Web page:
Ghost Town Road Trip: A Guide to Bodie, California
Let me tell you a travel secret: The most amazing places are usually the hardest to find. The ghost town of Bodie, California is one of those places. It’s literally in the middle of nowhere 106 miles south of Lake Tahoe and east of Yosemite National Park.
The former 1800s gold mining town is now a California State Park. It was preserved in a state of “arrested decay,” which means the foundations, windows and roofs were repaired and stabilized but not restored. There’s no mannequins with ill-fitted costumes or bowls of wax grapes in sight. No fake reenactments or ice cream shops. It’s refreshingly beautiful especially for someone like me who is obsessed with photographing abandoned places and ancient ruins. I squeezed in a day trip to Bodie on a trip to Tahoe when I was visiting a friend in San Francisco at the end of the summer.
Gold was first discovered by W.S. Bodey of New York in 1859. He died in a blizzard a few months later and never saw the town that became his namesake, which oddly enough was spelled differently. The boomtown days of Bodie started after mine collapsed in 1875 to reveal a rich body of gold ore. During the rush, the mining district included 30 different mines and nine stamp mills from 1877-1881. Unsuccessful mines started closing and the population plummeted in the early 1900s. Mining ceased in 1942. Caretakers were hired by the family of James S. Cain, Bodie’s last major landowner, to protect the town from vandals and looters. California State Parks purchased the town in 1962 to preserve the town and buildings.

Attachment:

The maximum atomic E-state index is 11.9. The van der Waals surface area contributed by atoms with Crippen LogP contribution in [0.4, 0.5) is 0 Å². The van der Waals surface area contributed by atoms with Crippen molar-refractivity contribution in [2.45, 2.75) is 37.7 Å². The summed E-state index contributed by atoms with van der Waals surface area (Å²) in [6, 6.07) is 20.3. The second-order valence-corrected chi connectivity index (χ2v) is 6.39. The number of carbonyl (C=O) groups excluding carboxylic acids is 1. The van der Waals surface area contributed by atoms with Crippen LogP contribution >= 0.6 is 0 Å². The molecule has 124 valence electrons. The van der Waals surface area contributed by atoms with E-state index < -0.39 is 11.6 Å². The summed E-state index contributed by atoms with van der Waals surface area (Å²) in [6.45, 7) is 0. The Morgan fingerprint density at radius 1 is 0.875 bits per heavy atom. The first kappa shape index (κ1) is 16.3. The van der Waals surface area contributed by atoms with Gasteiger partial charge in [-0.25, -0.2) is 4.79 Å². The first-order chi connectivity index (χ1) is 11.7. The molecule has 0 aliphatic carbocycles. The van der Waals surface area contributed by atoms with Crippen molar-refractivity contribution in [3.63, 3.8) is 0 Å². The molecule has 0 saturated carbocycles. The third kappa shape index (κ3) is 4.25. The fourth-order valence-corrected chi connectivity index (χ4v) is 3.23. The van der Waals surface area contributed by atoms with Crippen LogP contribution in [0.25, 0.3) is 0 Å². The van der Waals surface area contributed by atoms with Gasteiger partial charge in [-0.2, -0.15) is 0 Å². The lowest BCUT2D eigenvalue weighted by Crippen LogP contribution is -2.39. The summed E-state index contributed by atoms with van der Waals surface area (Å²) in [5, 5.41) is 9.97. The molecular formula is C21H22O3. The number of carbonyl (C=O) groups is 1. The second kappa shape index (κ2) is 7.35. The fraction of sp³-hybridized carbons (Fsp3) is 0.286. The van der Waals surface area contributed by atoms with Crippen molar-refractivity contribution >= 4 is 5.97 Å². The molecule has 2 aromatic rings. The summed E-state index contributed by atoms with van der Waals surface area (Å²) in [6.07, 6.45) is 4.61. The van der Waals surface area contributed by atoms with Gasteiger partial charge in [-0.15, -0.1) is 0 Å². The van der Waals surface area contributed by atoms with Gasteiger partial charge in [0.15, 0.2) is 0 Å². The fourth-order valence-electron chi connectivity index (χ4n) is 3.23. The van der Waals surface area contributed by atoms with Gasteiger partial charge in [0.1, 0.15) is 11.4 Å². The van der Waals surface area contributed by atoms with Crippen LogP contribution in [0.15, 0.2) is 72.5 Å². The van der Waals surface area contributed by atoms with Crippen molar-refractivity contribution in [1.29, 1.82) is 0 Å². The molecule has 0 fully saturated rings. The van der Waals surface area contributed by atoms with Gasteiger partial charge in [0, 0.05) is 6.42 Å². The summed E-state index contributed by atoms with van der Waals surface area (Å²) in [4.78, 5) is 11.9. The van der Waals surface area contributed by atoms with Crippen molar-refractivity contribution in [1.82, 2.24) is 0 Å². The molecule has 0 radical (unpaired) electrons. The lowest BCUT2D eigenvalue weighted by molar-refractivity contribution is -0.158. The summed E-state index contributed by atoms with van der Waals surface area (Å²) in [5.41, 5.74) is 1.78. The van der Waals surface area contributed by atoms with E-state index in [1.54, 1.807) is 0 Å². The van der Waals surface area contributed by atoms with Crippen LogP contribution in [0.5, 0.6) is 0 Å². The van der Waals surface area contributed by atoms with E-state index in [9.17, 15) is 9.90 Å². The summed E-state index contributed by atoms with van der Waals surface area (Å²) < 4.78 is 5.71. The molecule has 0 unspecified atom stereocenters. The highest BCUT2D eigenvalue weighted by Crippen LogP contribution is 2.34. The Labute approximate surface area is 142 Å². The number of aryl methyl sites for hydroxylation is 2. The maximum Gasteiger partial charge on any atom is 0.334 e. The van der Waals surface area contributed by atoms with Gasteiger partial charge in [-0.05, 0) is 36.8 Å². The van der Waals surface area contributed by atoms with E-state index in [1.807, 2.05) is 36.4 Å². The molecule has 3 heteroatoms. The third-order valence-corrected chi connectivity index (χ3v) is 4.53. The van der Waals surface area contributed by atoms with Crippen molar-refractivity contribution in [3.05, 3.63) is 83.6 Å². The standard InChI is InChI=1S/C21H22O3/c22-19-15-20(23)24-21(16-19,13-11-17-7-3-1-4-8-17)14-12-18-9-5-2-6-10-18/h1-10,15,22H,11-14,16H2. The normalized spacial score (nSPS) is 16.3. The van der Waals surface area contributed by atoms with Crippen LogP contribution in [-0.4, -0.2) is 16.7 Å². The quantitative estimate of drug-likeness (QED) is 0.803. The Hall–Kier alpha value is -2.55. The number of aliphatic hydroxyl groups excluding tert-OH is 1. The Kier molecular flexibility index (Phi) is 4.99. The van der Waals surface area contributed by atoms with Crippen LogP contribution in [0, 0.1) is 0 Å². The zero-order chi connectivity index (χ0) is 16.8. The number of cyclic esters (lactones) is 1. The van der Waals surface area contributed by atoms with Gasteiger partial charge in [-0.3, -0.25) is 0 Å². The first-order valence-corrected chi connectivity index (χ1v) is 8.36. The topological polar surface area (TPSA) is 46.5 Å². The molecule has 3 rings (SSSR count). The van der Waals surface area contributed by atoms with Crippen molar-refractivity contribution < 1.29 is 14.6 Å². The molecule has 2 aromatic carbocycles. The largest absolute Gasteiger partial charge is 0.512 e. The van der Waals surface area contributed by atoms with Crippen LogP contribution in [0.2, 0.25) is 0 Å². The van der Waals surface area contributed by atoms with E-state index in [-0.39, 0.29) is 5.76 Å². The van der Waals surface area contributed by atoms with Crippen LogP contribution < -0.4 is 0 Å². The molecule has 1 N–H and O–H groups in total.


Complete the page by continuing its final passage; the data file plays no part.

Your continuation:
Prepare to spend most of the day in Bodie. Over 50 buildings are still standing and a handful are open to the public including the 1890 Standard Mill, which is accessible only by guided tour three times a day. The town covers a large area and might feel like a bit of a workout since the town is at an altitude of 8,375 feet.
Once you pay the entrance fee, you are free to roam the town accept the Stamp Mill and other areas that are fenced off for safety reasons (old mine shafts). The only way to see the inside of the Stamp Mill is on a 50-minute tour, which are offered daily for $6. Tours are offered at 11 a.m., 1 p.m. and 3 p.m. from June to early September. If you’re visiting outside of that date range, ask the park museum for tour times. (I highly recommend the tour for photo opportunities.)
During the summer months, the park offers night Ghost Walks and Ghost Mill Tours featuring legends and ghost stories about the town. There are usually three different tour dates that sell out quickly.
Be sure to bring water and snacks. They do have water fountains by the restrooms, but they don’t always work.
When to Go
Due to the altitude (8,375 feet), it can be difficult to reach Bodie in the winter except by skis, snowmobile and snowshoes. The park is open all year.
Summer Hours (March 18th – October 31st): 9 a.m. – 6 p.m.
Winter Hours (November 1st – March 17th): 9 a.m. – 4 p.m.
Children (age 3-17): $5
Children under age three: Free
Be sure to buy the $2 map and guide because the buildings aren’t labeled.
How to get to Bodie, California
While the town is 106 miles southeast of Lake Tahoe, the drive takes two hours due to the tiny two-lane roads and construction at times. Cell service is spotty. Be sure to arrive early as the parking lot fills quickly. The park is 13 miles down a bumpy, dusty road from Highway 395. For more information on Bodie, visit the park website.
If you’re looking for more ghost towns to explore, check out this list of seven U.S. ghost towns that haven’t been turned into tourist traps!
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